Twitter has launched a new emergency alert system called 'Twitter Alerts'. Users who sign up for the system will receive emails and SMS text messages from the government and aid agencies that have signed up with the program.
The U.S. Federal Emergency Management Agency, WHO and Tokyo's Disaster Prevention service are among those participating in the emergency alert service by Twitter. To subscribe to the alerts, users can visit the alert page of an organization at Twitter.com/[account]/alerts/. Users can check the profile page of the enrolled agencies and just sign up.
Twitter is also giving the users an opt-in procedure, where users can choose the local organizations that the want to subscribe to and can even turn off the alerts from a specific group at any time. Twitter is limiting the number of texts and push notifications approved organizations can post as many normal tweets as they want.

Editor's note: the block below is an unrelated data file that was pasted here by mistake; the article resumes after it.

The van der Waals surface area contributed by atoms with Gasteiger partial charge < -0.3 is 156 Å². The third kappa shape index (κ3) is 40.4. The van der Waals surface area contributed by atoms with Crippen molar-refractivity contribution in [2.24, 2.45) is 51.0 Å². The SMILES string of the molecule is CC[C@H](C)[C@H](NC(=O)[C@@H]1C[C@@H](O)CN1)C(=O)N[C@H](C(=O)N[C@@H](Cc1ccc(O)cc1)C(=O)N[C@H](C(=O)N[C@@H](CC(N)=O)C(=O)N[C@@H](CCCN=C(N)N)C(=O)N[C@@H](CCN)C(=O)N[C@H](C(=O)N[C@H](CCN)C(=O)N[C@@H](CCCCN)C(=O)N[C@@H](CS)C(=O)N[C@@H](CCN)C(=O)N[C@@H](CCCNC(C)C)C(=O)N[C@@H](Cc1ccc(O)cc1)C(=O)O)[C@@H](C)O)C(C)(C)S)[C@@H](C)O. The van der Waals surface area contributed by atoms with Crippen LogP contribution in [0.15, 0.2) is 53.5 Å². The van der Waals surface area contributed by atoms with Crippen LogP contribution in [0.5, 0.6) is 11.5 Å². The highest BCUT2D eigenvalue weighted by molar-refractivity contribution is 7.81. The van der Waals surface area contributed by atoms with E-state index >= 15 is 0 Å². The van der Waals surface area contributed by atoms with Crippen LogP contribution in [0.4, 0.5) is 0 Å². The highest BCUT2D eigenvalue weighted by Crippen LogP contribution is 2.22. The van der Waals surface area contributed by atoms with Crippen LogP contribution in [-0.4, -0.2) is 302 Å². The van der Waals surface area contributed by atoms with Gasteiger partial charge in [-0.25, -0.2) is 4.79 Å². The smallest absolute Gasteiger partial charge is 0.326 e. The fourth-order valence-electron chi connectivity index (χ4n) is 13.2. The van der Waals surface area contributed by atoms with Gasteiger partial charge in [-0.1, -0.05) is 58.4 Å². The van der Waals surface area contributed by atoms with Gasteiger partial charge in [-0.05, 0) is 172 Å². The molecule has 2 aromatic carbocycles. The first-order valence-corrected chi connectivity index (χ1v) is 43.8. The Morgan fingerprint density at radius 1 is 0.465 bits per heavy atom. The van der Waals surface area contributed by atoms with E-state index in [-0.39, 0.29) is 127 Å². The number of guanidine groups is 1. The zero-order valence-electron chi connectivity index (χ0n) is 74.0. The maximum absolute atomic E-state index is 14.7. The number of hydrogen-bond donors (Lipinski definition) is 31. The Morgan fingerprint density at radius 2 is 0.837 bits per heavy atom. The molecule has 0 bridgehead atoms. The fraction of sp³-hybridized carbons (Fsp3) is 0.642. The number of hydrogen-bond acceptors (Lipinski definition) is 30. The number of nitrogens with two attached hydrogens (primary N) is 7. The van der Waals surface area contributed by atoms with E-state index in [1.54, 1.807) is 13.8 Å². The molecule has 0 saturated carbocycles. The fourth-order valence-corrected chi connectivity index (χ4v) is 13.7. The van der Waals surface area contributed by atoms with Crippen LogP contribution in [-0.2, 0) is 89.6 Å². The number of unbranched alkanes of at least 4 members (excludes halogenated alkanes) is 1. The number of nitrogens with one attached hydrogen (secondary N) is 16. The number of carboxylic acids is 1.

Twitter had earlier helped during Hurricane Sandy, where users had reported the storm's progress and sought help on the mobile network. Twitter added that a similar lifeline service helped in the rescue efforts in Japan after the 2011 tsunami. The Emergency Alert program will be initially launched in the United States, Japan and Korea and will be later extended to other countries.
Craig Fugate, the FEMA administrator, stated that the service offers cutting edge technology in disaster management in the age of smartphones:
"Today we have a two-way street — residents are informed about hazards in real time and emergency managers receive immediate feedback on the consequences of a disaster," Fugate said in a statement.